Symposium teaches intercessory prayer for the worldwide church
If a stranger walked into your church today, how would he fill in the blank: this house is called a house of ______? Jesus preached that his house should be a house of prayer, but is prayer the word that a stranger would use to describe our churches?
Dr. John Witvliet, director of the Calvin Institute of Christian Worship and a professor at Calvin College, opened Friday’s plenary address, entitled ‘Strengthening Gospel-Shaped Prayers,’ with this poignant question.
The talk, which focused on intercessory prayer for other countries and peoples, included international and national speakers associated with the Calvin Institute for Christian Worship. The speakers pleaded with their listeners to pray often for the worldwide church.
“We need you to be steadfast in prayer. This is just as essential in ministry as us getting on a plane and flying there,” said Anne Zaki, who lives in Cairo, Egypt and works with the Calvin Institute for Christian Worship.
“Prayer is shaping people and changing God’s mind,” said Eric Sarwar, ordained Presbyterian pastor from Pakistan. Because the symposium theme this year comes from Exodus, Sarwar based his request on a passage in Exodus 32 where the Lord changed his mind because of Moses’ prayers.
The speakers stressed the necessity to lead informed public intercessory prayers, which requires the church to be knowledgeable about the struggles and persecution of the worldwide church.
“Never read the newspaper in the same way. Read it as an act of prayer,” said Mark Charles, a resource development specialist for Indigenous worship at the Calvin Institute.
Charles expressed concern that the church cannot be united when we do not know the needs of brothers and sisters in other cultures. Often, Charles warned, we base our church community on our common similarities rather than our common faith.
“We have removed the need for Christ in our church because our similarities unite us,” Charles said. If we shift focus from “I, me” to “we, us,” as Sarwar encourages, our prayers can
instead reach across the world and the Holy Spirit can bring unity across cultures.
Seminars throughout the symposium informed attendees of both the joys and trials of Christians in Ireland, Egypt, Pakistan, Argentina, El Salvador, South Africa, Philippines, Singapore and Mexico so that congregations would know how to best pray in response to the call given in 1 Timothy 2:1-2.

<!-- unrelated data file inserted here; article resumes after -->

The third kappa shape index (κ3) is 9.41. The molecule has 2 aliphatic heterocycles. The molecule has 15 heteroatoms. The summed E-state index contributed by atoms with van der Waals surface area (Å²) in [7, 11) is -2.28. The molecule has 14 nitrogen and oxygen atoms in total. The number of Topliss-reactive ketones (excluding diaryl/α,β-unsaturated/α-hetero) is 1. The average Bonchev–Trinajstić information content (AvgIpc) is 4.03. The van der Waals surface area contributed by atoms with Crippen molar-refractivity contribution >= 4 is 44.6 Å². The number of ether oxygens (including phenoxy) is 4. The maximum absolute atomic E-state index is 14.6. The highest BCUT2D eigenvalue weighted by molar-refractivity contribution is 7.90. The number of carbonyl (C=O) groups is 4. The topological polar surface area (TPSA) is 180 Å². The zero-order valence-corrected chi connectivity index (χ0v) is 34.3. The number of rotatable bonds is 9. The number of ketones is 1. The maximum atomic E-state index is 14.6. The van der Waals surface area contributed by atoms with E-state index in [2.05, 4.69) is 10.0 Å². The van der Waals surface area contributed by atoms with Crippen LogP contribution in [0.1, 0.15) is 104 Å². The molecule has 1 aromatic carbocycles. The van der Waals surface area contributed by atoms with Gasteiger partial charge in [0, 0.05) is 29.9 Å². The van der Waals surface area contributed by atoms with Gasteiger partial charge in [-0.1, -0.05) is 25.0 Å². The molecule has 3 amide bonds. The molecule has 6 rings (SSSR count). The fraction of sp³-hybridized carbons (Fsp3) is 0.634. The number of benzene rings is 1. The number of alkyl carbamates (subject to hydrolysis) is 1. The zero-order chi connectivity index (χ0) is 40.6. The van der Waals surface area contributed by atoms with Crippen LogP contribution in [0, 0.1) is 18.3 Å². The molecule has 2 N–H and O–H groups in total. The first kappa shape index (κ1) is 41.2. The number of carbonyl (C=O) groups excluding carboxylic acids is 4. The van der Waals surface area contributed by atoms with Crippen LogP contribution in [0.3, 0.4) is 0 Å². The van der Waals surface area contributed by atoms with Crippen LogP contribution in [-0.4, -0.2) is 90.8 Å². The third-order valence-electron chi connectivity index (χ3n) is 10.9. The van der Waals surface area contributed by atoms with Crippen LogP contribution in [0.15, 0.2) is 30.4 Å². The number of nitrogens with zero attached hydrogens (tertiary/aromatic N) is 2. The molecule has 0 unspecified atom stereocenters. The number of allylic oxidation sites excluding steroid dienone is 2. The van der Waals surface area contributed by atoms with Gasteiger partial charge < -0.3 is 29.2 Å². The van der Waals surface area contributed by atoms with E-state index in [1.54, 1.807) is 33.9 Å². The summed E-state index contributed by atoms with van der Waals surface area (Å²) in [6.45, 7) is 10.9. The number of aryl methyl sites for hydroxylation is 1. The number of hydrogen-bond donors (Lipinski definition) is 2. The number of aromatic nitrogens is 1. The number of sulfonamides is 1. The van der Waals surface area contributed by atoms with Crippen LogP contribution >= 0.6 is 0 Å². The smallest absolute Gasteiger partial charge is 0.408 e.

Jesus’ command to “love your enemies and pray for those who persecute you,” is different in the context of each of these countries. In reference to a recent tragedy, Sarwar explained that in Pakistan your enemy may not just be trying to kill you, but trying to burn your entire town. Yet Sarwar asked listeners to remember the persecutors in prayer alongside the persecuted.
“This gives a way to stretch my church’s prayers,” said Mary Sytsma, a worship symposium attendee and elder at Wheaton Reformed Church. “We will be stretched to pray for the enemies — the persecutors — of the church in Pakistan.”
Along with her plea for steadfast prayer for Egypt, the Middle East and worldwide, Zaki gave her listeners five specific requests for her country: pray for the past, for the future, for people in authority, for powerless people and for the quick return of the Lord.
She said when the church focuses prayer on these five areas, it will invest more in being both informed about worldwide events and caring more deeply about them, thus uniting the worldwide church.
Witvliet said by doing all these things we can expand the specificity and scope of public prayer to strengthen congregations and serve the world. The needs worldwide are overwhelming, Witvliet said, but prayer reminds the church that God is able.
“What we pray for reveals and shapes the kinds of things we perceive God is actively doing in the world,” Dr. Witvliet said. “[It] is a theological barometer … an indication of what we think God can do.”